catallaxy files

catallaxy in technical exile

Archive for May 2006

Nietzsche – the first evolutionary epistemologist?

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Readers will by now have noticed this is my second blogpost on Nietzsche in the last few days. This is because I have been re-reading his ‘The Gay Science’ and rediscovering certain passages in the book in light of more recent ideas I’ve come across in the last few years.

And now I’ll draw attention to para 111 in Book 3 which suggests that Nietzsche may have anticipated many ideas in evolutionary epistemology that were developed by Popper and Bartley in the 20th century.

What is evolutionary epistemology? It’s basically the attempt to explain human cognitive processes and human cognitive models in naturalistic terms. Some good introductions to the concept can be found here, here and here.

Anyway here is the passage from Nietzsche which moved me to write this post, where he offers intriguing explanations for how our minds evolved basic concepts of logic. Of course none of this is new today (though some of these concepts have only recently filtered down to more ‘practical’ areas such as behaviourial finance and economics) but the ingenuity of this philologist writing in the late 19th century is still amazing:

How did logic come into existence in man’s head? Certainly out of illogic, whose realm originally must have been immense. Innumerable beings who made inferences in a way different from ours perished: for all that, their ways might have been truer! Those, for example, who did not know how to find often enough what is “equal” as regards both nourishment and hostile animals, who subsumed things too slowly and cautiously, were favored with a lesser probability of survival than those who guessed immediately upon encountering similar instances that they must be equal. The dominant tendency, however, to treat as equal what is merely similar, an illogical tendency—for nothing is really equal—is what first created any basis for logic.

In order that the concept of substance could originate—which is indispensable for logic although in the strictest sense nothing real corresponds to it—it was likewise necessary that for a long time one did not see nor perceive the changes in things; the beings that did not see so precisely had an advantage over those that saw everything “in flux.” At bottom, every high degree of caution in making inferences and every skeptical tendency constitute a great danger for life. No living beings would have survived if the opposite tendency, to affirm rather than suspend judgment, to err and make up things rather than wait, to assent rather than negate, to pass judgment rather than be just—had not been bred to the point where it became extraordinarily strong.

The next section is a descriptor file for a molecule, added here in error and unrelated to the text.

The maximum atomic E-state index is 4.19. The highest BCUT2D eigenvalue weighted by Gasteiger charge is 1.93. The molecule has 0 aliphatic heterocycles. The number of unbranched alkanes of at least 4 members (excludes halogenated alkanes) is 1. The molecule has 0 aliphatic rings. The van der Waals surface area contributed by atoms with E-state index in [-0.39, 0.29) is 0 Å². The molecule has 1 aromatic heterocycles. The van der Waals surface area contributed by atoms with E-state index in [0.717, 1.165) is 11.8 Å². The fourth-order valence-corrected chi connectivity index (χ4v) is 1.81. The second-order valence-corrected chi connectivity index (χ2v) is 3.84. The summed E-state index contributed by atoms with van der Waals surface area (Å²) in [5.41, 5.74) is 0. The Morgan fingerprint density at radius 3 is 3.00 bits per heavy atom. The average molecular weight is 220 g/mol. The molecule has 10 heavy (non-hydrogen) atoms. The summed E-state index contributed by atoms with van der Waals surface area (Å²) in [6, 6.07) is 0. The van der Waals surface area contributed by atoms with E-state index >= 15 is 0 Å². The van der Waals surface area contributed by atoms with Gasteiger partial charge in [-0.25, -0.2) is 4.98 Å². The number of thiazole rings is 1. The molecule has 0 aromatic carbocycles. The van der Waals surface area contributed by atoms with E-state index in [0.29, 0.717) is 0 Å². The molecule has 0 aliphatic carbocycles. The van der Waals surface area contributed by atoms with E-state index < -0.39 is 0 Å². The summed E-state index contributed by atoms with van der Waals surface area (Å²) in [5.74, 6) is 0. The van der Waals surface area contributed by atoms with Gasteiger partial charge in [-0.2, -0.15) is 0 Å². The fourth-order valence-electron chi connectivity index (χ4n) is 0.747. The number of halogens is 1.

The course of logical ideas and inferences in our brain today corresponds to a process and a struggle among impulses that are, taken singly, very illogical and unjust; we generally experience only the result of this struggle: this primeval mechanism now runs its course so quickly and is so well concealed.

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May 29, 2006 at 10:54 pm

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How economists vote

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Some recent empirical evidence on economists’ political preferences which once again, deals a blow to the myth that they are stereotypical right-wingers (link via Peter Klein):

In Spring 2003, a survey of 1000 economists was conducted using a randomly generated membership list from the American Economics Association. The survey contained questions about 18 policy issues, voting behavior, and several background variables. The response was 264 (nonblank) surveys.The responses show that most economists are supporters of safety regulations, gun control, redistribution, public schooling, and anti-discrimination laws. They are evenly mixed on personal choice issues, military action, and the minimum wage. Most economists oppose tighter immigration controls, government ownership of enterprise and tariffs. In voting, the Democratic:Republican ratio is 2.5:1.